Asked whether Nintendo was risking Mario overkill with its recent series of sequels, Nintendo of America boss Reggie Fils-Aime replied: "No."

GamesIndustry.biz put it to Fils-Aime that we might be "getting too much Mario" and that there might be "a danger in using Nintendo's IP too much". To this line of enquiry, the big man replied: "I would say categorically, no."

For some reason, we imagine him folding his arms and looking cross while he uttered those words. Just us?

Anyway, a mere eight months passed (not very long in Nintendo time) between the release of New Super Mario Bros. 2 and Super Mario 3D Land on Nintendo 3DS, while the New Super Mario Bros. U title will be ready for the Wii U's launch this November.

Uniquely different

Fils-Aime is confident that Nintendo's quality control machine is as finely tuned as ever, though.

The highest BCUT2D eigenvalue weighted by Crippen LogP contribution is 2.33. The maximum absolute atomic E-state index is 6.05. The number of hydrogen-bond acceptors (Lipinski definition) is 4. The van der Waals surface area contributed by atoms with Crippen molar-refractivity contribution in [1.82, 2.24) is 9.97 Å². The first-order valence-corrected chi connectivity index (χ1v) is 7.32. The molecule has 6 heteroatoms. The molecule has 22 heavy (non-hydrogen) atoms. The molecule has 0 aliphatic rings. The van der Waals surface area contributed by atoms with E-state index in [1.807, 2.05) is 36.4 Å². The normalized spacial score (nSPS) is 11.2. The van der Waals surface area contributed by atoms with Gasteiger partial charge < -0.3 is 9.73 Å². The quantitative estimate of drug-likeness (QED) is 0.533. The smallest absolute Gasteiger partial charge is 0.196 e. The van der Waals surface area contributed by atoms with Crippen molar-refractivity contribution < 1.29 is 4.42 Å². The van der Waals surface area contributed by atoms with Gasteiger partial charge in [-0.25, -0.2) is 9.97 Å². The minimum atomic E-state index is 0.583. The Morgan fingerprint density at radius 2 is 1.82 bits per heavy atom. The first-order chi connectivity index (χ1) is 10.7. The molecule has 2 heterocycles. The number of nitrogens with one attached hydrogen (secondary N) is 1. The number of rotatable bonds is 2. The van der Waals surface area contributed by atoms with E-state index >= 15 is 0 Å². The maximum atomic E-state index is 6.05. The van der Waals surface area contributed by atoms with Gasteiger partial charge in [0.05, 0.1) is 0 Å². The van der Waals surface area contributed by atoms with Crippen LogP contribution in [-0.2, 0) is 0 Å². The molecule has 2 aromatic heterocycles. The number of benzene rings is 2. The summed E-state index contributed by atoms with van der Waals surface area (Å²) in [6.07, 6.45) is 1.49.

"That's because our developers, starting with Mr Miyamoto and going through the entire EAD development organization, they understand the power of our franchises, and they understand that the only reason these franchises have the power that they do is that they have to make sure that each subsequent edition is unique, different, and offers something new," he explained.

"Unique", "different", and "offering something new" - anyone know what the difference is between those terms? Let us know if you do.

Fils-Aime says that Nintendo's key developers would never want to "kill the golden goose that lays the golden egg", and that the company's executives "hold that IP very dearly".

So, Nintendo will keep churning out the Mario sequels at a steady rate to keep us pouring golden coins into its pockets. Frankly, we're inclined to let it.

Eurogamer